That simple idea has now been abandoned by the executive branch. When the Administration transferred licensing authority over satellites from the State Department to the Commerce Department, satellites were effectively removed from the list of U.S. exports subject to missile sanctions.
Let me explain why this is so. If a Chinese company sells whole missiles to a country like Iran or Pakistan, the company would be guilty of what is known as a "Category One" violation. This is because whole missiles are listed on Category One of the Annex to the Missile Technology Control Regime, an agreement among countries that are trying to curb missile proliferation by controlling their exports. For selling a Category One item, the sanctions bar the guilty company for at least two years from importing any item controlled by the Export Administration Act. Category One sanctions would thus bar satellites even if controlled by the Commerce Department, which administers that Act.
China did export whole missiles to Pakistan in the fall of 1992. Since then, however, China has changed its tactics. It now exports missiles piecemeal, as components. An example would be a piece of guidance equipment. These items are on Category Two of the MTCR Annex. A "Category Two" violation bars only the export of U.S. "missile equipment or technology " under the Export Administration Act and under Section 73 of the Arms Export Control Act.
But what is "missile equipment or technology"? According to the licensing practice of the State Department, a missile-related item retains its identity as a missile item even if it is embedded in a commercial satellite. Thus, if a Chinese company were sanctioned, the export of satellites would be blocked by the State Department because satellites have missile-related items embedded in them. In the view of the Commerce Department, however, a missile-related item loses its identity as a missile item if it is incorporated into a commercial satellite. Thus, the export of satellites would not be blocked by the Commerce Department even though the satellites contained items that would be considered missile-related if not embedded. These embedded items are such things as radiation-hardened computer chips, gyroscopes, and accelerometers.
The result is that now, satellites are insulated from missile sanctions because control over everything associated with launching them has been transferred to the Commerce Department, where sanctions will not be applied.
It is important to realize that the same Chinese companies that launch U.S. satellites also sell missiles to places like Iran and Pakistan. Who are these companies? China Great Wall Industries, China Aerospace International Holdings Ltd. (CASIL, of Hong Kong) and their parent, China Aerospace Industry Corporation. These companies launch satellites on China's Long March rockets. The United States has sanctioned both China Great Wall and China Aerospace Corporation in the past for supplying missile technology to Pakistan.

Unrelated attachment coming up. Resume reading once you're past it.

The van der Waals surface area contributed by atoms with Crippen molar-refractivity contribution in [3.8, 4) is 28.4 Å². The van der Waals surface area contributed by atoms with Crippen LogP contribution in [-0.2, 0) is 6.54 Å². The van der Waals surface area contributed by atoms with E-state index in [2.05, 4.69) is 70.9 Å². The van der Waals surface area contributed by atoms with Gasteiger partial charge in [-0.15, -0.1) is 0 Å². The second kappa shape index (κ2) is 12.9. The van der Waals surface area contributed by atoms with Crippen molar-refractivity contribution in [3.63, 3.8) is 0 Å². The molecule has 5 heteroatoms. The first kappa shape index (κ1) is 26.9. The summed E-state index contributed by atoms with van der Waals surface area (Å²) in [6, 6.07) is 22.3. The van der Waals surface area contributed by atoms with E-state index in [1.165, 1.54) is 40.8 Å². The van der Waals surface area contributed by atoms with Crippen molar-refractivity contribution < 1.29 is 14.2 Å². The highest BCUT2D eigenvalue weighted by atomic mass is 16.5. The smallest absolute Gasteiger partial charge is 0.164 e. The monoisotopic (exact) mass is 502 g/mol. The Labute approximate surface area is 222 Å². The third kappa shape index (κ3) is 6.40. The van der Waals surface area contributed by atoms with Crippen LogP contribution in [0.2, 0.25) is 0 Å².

It is also important to realize that a satellite launch contract is one of the most lucrative things a Chinese aerospace company can get from the United States. Thus, by removing satellites from the threat of sanctions, the Administration has surrendered one of the most important levers America has to stop Chinese missile proliferation. Chinese companies are free to proliferate missile technology without risking their most lucrative source of revenue.
This result sends an important message to the world. The Clinton Administration is saying--quite clearly--that the United States thinks it is more important to make money from satellite exports than to stop missile proliferation.
Our government's export policy on satellites has enabled Chinese companies to sell missile components to Pakistan without fear of punishment. Thus, it may be that we are asking the wrong question about how our satellite export policy affects missile proliferation.
Whether or not our satellite policy has caused U.S. missile technology to go to China, it has certainly made it easier for Chinese missile technology to go to Pakistan.
India, of course, has watched this happen. India watched China help Pakistan make not only missiles but the nuclear warheads to go on them. India also watched the United States invent every excuse possible not to do anything about it. We asked the Indians to show restraint in nuclear testing, but we were unwilling to put restraints on our own satellite companies by sanctioning China for missile proliferation. The Indians no doubt concluded that we were against the spread of the bomb unless it might cost us something. It should not surprise us if our non-proliferation policy lacks credibility.